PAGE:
A 25-year-old recent graduate of the University of California–Irvine became the first person to receive a phase one dose of a new COVID-19 clinical vaccine trial at Hoag Memorial Hospital in Newport Beach, California.
Chen Cao became the first of 35 adults, ages 18 to 55, to be injected with the new trial vaccine when she received the shot on Oct. 21. After approximately three weeks, patients receiving the first shot of the new vaccine will return to the hospital to receive their second dose of the trial.
The clinical trial will test a vaccine currently under development between NantKwest Inc. and ImmunityBio, according to a statement from Hoag Hospital. The vaccine targets two types of proteins, one engineered to activate T-cells for immune response and another to activate antibodies against the disease.
This is the first COVID vaccine trial conducted at Hoag and the first trial of this novel vaccine conducted anywhere in the United States, according to the statement.
Chen told The Epoch Times that she felt nervous prior to the trial “because it’s still a phase one vaccine shot” and was her “very first medical trial experience.”
“I think I just saw it online. And then I just wanted to do good things, I just wanted to help others,” Chen said.
“It's been two days. I mean, it's all good, it's OK. But like yesterday, I'm not sure if it's the vaccine's side effects and all that, but I just feel a little drowsy. A little sleepy, sometimes. But overall I'm all good.”
Chen, who just recently graduated from University of California–Irvine, is originally from Shanghai, China. She was unable to have her family attend her graduation ceremony due to the pandemic.
She said one of the reasons she decided to participate in the trial was due to her isolation.
“My family was planning to come overseas to see my school, attend my graduation and everything, but because of COVID [they couldn’t come], so I spent all my time by myself alone,” she said.
She said the trial is significant because it’s the first vaccine being developed in Orange County and is using new technology. “The hospital and medical industry has a lot of big hope with it,” she said.
Chen said she’s heard many stories of people who have had a really harsh time after contracting COVID-19, so she feels really lucky that she and the people around her have been safe so far.
Dr. Philip Robinson is the medical director of infection prevention at Hoag Memorial Hospital and the principal investigator of the vaccine trial. He said that Hoag is “really excited to be the only hospital that is trialing this second generation COVID vaccine.”
“This particular second generation adenovirus vaccine has been used in other trials in patients who are immunocompromised because of cancer,” Robinson told The Epoch Times.
“It was used in several other cancer trials and it appears to be very, very safe. There were no serious adverse reactions. Most of the reactions were related to redness and soreness at the injection site. Maybe a little low-grade fever and some fatigue.”
He said the vaccine is interesting compared to other vaccines that are already in Phase 3 trials, because unlike the others, this one “delivers two proteins to the immune system.”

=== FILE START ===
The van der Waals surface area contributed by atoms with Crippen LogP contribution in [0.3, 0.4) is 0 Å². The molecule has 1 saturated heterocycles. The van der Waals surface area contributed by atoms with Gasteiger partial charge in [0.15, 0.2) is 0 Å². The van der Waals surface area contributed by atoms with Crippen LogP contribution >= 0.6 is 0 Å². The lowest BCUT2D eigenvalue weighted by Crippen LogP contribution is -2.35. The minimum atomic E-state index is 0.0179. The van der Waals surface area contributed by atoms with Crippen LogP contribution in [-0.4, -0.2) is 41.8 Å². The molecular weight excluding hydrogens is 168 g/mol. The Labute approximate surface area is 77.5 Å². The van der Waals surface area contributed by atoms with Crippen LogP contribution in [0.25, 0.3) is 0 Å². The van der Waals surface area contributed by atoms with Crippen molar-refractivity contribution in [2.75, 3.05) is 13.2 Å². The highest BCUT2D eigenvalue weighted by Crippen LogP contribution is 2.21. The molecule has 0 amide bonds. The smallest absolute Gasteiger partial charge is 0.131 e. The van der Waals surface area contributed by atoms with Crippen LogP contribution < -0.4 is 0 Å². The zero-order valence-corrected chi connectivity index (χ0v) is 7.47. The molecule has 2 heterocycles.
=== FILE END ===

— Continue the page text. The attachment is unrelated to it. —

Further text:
“And because of that, it trains both arms of the immune system, so it delivers the spike protein, which induces an antibody response,” Robinson said.
The vaccine also presents the nucleocapsid protein. “By stimulating both arms of that immune system, we hope that it will be much longer lived immunity,” he said.
The hospital statement states, “Since March, Hoag has participated in more than 20 COVID-19 clinical trials, providing patient access to cutting-edge therapies and innovative treatment including options that have documented improved outcomes, including decreased mortality and decreased length of stay for hospitalized COVID-19 patients.”
Robinson added in the statement, “We are privileged to be a part of this groundbreaking clinical trial with NantKwest and ImmunityBio. Since caring for the state’s first known COVID-19 patient back in January, Hoag has been working tirelessly on the frontlines of this rapidly evolving pandemic to care for all of our patients and give them access to the latest advancements in treatment options.”
Dr. Patrick Soon-Shiong, Chairman and CEO of ImmunityBio and Nantkwest, noted in the statement the advantages the vaccine has over other tested vaccines seen so far.
“Our vaccine candidate, hdA5-COVID-19, is one of the only vaccine candidates in development that targets both the nucleocapsid protein on the interior of the virus particle and the spike protein on the virus’ surface,” Soon-Shiong said.
“We believe this dual targeting is a key advantage that may lead to the stimulation of both T-cell-mediated and antibody-mediated immunity to SARS-CoV-2, which is an important differentiator from other vaccine candidates that only target the spike protein.”
Robinson said: “What's really interesting to think about is Hoag hospital was the very first hospital to see the very first patient, a COVID patient in California, and that was on January 25.
“And now, nine months later, we are the only hospital that is able to offer this vaccine within this clinical trial to our community. And on top of that, this vaccine was actually developed right here in California.”
The goal of the study is to evaluate the safety and reactogenicity of two different doses of the vaccine, according to an ImmunityBio statement. In addition to the injectable vaccine, the companies are also developing oral, inhalational, and intranasal versions of the product.
Participants in the clinical trial will track their health and any symptoms they may experience, and meet with a doctor once a week.